Very soon the inevitable happened – a 2.7tonne LWB Ford Raptor, fully loaded (with 3 passengers, camping gear, firewood and hop beverage), piloted by a relatively new sand dune driver is bound to get crested. Mike to the rescue while his lovely wife Debs took this great photo.
The purpose of the second leg of the trip was to recce a way deep into the Liwa Crescent, keeping well clear of oilfields, yet a route easy enough to be tackled by a goup with only 4-5 offroad drives experience. We managed to forge our way 24kms in off the road.to find the most perfect campspot ever – I think this is definitely one for my book!
We had a great campfire and our new friends – all 9 of them – joined us and we chatted late into the night, while watching the most beautiful celestial show on a wonderfully clear night. We also made plans to decant Steve and Jeff’s passengers the next day to lighten their loads a bit and make the drive more pleasurable for them – many people get travel sick when sitting in the back of a car when dune bashing,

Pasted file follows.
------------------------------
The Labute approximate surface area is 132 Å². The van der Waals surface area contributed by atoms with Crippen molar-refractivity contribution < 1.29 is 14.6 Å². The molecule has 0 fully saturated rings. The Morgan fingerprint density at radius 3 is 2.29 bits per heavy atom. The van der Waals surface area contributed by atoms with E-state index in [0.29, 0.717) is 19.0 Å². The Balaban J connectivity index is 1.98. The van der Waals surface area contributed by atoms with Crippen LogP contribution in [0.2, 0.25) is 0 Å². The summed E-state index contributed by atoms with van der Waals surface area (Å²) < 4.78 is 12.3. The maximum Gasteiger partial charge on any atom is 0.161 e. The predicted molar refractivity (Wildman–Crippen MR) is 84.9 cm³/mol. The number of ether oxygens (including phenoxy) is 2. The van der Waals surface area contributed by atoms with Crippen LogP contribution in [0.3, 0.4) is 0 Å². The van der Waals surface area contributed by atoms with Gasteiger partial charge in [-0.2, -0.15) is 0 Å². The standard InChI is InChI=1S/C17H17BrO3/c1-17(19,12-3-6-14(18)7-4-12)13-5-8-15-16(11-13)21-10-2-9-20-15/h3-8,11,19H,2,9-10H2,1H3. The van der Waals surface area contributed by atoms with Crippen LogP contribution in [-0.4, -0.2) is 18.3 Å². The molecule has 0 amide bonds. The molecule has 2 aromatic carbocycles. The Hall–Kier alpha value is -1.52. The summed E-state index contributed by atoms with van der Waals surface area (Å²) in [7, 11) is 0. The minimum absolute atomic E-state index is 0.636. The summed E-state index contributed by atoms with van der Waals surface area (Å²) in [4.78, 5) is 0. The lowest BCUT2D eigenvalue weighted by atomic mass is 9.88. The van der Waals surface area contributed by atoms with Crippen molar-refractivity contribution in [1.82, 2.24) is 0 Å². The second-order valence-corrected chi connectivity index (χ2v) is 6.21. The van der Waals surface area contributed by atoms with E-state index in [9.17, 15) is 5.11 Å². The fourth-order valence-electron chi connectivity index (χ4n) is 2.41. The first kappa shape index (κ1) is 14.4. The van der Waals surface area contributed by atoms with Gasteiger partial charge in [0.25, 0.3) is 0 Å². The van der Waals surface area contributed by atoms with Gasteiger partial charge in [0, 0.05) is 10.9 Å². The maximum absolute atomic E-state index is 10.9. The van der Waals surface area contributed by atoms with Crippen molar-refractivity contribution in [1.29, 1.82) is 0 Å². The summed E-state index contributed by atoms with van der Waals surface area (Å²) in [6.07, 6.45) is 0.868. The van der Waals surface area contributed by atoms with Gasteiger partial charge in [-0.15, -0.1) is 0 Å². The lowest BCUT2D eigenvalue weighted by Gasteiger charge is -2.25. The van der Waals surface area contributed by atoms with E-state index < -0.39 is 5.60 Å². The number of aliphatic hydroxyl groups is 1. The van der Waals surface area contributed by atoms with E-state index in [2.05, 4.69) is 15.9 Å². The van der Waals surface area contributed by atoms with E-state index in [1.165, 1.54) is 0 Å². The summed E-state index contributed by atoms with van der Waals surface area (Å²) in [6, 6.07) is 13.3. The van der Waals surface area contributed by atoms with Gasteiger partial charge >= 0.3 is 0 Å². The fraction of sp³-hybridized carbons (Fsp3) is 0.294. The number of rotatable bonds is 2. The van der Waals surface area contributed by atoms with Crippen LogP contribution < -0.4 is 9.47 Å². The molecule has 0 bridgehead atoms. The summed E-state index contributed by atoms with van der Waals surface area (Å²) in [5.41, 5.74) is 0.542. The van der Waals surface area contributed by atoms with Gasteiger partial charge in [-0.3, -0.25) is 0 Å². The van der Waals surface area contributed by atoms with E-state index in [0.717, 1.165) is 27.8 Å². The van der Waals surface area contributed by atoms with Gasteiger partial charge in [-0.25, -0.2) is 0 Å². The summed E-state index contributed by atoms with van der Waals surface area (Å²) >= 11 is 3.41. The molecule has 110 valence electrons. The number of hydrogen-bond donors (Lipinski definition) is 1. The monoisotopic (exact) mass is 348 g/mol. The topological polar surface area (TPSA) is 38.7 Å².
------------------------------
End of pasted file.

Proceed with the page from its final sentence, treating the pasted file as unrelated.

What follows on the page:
Now I know a lot about the desert but I didn’t know that you got ladybirds (ladybugs) there!
Once everything was packed up and our campspot left as we found it, I had to think creatively about how to arrange the oversized convoy. I led, followed by four experienced drivers then put Oasis Offroad’s newly appointed Assistant Marshal – SafaMike aka Mike Galvin – as lynchpin, followed by Steve and Jeff with the rest of the guys behind (and they were all guys – this drive was very unusual in that I was the only female driver, although Mrs Sandwolff did take the wheel of their Jeep for a wee while so I wouldn’t be too lonely). The idea was that when we hit a tricky crossing, the front five would forge the easiest possible line through some fairly big bowls and lumpy dunes, then it would be down to Mike and team to follow.